image This year we decided to take a summer break at home in England; the Blackdown Hills of Devon in the south-west of the country, to be precise.

As fairly keen walkers, we have a great love of the open countryside and a growing interest in all things eco. After having read various holiday articles in the Sunday newspapers earlier in the year, we decided to try staying in a traditional Mongolian Yurt.

The Mongolian Yurt dates back over 2,000 years, being a very simple and low-cost way for various nomadic groups to survive the harsh weather conditions in Siberia, where the temperature can range from +45°C down to -55°C.  In the UK, famers and other landowners can erect a Yurt within planning guidelines designed for camping, as long as the Yurt is taken down each winter. This makes them ideal for farmers fields  where it would be nigh-on impossible to get planning permission for a new-build holiday cottage.

Taking all this into account, a Yurt in Devon certainly seemed like a pretty safe bet for a short break. Look on it as a good compromise between the discomfort of British camping and the extortionate rates for renting a west country cottage in August. Yurt holidays are often referred to as ‘luxury’ or ‘glam’ camping.

Being the UK in August, the weather was mixed. A day of non-stop rain, a day of brilliant sunshine and the rest of the time something in-between. We expected nothing less.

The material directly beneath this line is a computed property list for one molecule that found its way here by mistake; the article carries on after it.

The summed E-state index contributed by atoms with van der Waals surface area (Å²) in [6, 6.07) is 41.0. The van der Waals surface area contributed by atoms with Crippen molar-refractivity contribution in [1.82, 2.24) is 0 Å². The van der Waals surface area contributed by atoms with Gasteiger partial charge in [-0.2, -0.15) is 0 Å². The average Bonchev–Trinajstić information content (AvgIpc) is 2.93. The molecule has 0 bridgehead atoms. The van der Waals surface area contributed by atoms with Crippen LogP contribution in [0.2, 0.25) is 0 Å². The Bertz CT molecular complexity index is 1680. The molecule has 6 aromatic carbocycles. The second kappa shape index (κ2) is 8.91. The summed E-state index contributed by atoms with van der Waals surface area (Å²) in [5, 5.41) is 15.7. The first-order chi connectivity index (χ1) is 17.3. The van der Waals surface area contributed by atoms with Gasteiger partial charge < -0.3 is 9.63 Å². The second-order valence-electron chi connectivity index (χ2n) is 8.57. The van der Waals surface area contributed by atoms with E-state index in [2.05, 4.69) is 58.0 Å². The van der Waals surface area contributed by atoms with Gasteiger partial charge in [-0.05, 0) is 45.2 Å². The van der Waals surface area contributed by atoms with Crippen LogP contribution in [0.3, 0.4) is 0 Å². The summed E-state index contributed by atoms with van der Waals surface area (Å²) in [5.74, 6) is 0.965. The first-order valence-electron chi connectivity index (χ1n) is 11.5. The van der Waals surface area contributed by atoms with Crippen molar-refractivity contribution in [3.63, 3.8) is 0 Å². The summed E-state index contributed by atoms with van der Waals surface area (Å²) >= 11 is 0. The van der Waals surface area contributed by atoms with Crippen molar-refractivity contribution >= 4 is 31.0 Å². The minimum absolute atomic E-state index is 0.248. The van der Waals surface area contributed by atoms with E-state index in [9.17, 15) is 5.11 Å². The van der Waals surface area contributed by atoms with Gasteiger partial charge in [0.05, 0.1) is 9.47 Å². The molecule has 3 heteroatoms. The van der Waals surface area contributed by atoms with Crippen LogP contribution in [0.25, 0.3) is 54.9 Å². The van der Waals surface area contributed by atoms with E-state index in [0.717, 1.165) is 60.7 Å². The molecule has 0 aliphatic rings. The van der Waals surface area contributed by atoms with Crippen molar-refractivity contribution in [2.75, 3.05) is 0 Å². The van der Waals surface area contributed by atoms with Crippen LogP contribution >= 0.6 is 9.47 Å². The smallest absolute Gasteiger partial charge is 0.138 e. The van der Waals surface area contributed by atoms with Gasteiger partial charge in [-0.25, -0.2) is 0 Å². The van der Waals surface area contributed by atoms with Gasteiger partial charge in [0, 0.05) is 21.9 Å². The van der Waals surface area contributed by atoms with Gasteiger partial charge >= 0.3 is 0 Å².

image The Yurt itself stands up to changing weather conditions pretty well. It’s like a big tent, with 10cm think insulation plus a wood-burning stove, sat on a large area of raised decking. You wouldn’t think the stove would be needed in August, but we found that if there’d been any rain at all the Yurt started feeling a bit damp inside and the stove burnt that off in minutes. It also kept the chill off the air on cloudless, starlit nights. At least we were burning locally sourced wood, which can arguably be claimed a carbon-neutral source of heat.

I was going to include a link to the website of the company we used (, but several people have reported that the site doesn’t seem to work outside the UK or through some corporate proxies. Therefore, I’ve put a short page together on Office Live, which you can review here :

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